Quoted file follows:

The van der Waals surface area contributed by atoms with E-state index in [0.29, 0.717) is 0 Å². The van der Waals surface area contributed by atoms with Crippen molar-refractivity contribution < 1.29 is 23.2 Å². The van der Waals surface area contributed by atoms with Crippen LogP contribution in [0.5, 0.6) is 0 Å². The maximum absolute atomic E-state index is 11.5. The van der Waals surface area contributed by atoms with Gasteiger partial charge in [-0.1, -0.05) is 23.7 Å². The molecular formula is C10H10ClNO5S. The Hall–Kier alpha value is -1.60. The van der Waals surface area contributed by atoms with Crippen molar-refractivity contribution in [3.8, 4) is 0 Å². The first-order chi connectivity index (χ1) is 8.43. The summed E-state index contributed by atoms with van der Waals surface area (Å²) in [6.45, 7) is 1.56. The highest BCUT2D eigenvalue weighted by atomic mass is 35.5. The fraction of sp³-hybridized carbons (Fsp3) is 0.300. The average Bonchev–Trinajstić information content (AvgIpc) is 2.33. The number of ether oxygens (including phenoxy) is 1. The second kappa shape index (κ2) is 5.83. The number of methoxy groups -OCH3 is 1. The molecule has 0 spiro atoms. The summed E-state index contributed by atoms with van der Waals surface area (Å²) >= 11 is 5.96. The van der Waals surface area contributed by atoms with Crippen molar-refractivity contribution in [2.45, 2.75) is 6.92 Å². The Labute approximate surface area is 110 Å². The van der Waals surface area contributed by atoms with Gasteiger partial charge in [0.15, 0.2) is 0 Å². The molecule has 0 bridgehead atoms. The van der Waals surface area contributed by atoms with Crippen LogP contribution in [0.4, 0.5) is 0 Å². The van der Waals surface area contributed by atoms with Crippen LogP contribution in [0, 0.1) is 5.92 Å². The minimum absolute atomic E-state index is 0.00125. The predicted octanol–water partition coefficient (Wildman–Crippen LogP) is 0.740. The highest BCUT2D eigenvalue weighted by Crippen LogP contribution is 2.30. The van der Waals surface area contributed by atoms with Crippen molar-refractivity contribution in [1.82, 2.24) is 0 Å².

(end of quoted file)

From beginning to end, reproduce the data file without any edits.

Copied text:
The van der Waals surface area contributed by atoms with E-state index in [0.29, 0.717) is 0 Å². The van der Waals surface area contributed by atoms with Crippen molar-refractivity contribution < 1.29 is 23.2 Å². The van der Waals surface area contributed by atoms with Crippen LogP contribution in [0.5, 0.6) is 0 Å². The maximum absolute atomic E-state index is 11.5. The van der Waals surface area contributed by atoms with Gasteiger partial charge in [-0.1, -0.05) is 23.7 Å². The molecular formula is C10H10ClNO5S. The Hall–Kier alpha value is -1.60. The van der Waals surface area contributed by atoms with Crippen molar-refractivity contribution in [3.8, 4) is 0 Å². The first-order chi connectivity index (χ1) is 8.43. The summed E-state index contributed by atoms with van der Waals surface area (Å²) in [6.45, 7) is 1.56. The highest BCUT2D eigenvalue weighted by atomic mass is 35.5. The fraction of sp³-hybridized carbons (Fsp3) is 0.300. The average Bonchev–Trinajstić information content (AvgIpc) is 2.33. The number of ether oxygens (including phenoxy) is 1. The second kappa shape index (κ2) is 5.83. The number of methoxy groups -OCH3 is 1. The molecule has 0 spiro atoms. The summed E-state index contributed by atoms with van der Waals surface area (Å²) >= 11 is 5.96. The van der Waals surface area contributed by atoms with Crippen molar-refractivity contribution in [2.45, 2.75) is 6.92 Å². The Labute approximate surface area is 110 Å². The van der Waals surface area contributed by atoms with Gasteiger partial charge in [0.15, 0.2) is 0 Å². The molecule has 0 bridgehead atoms. The van der Waals surface area contributed by atoms with Crippen LogP contribution in [0.4, 0.5) is 0 Å². The van der Waals surface area contributed by atoms with Crippen LogP contribution in [0, 0.1) is 5.92 Å². The minimum absolute atomic E-state index is 0.00125. The predicted octanol–water partition coefficient (Wildman–Crippen LogP) is 0.740. The highest BCUT2D eigenvalue weighted by Crippen LogP contribution is 2.30. The van der Waals surface area contributed by atoms with Crippen molar-refractivity contribution in [1.82, 2.24) is 0 Å².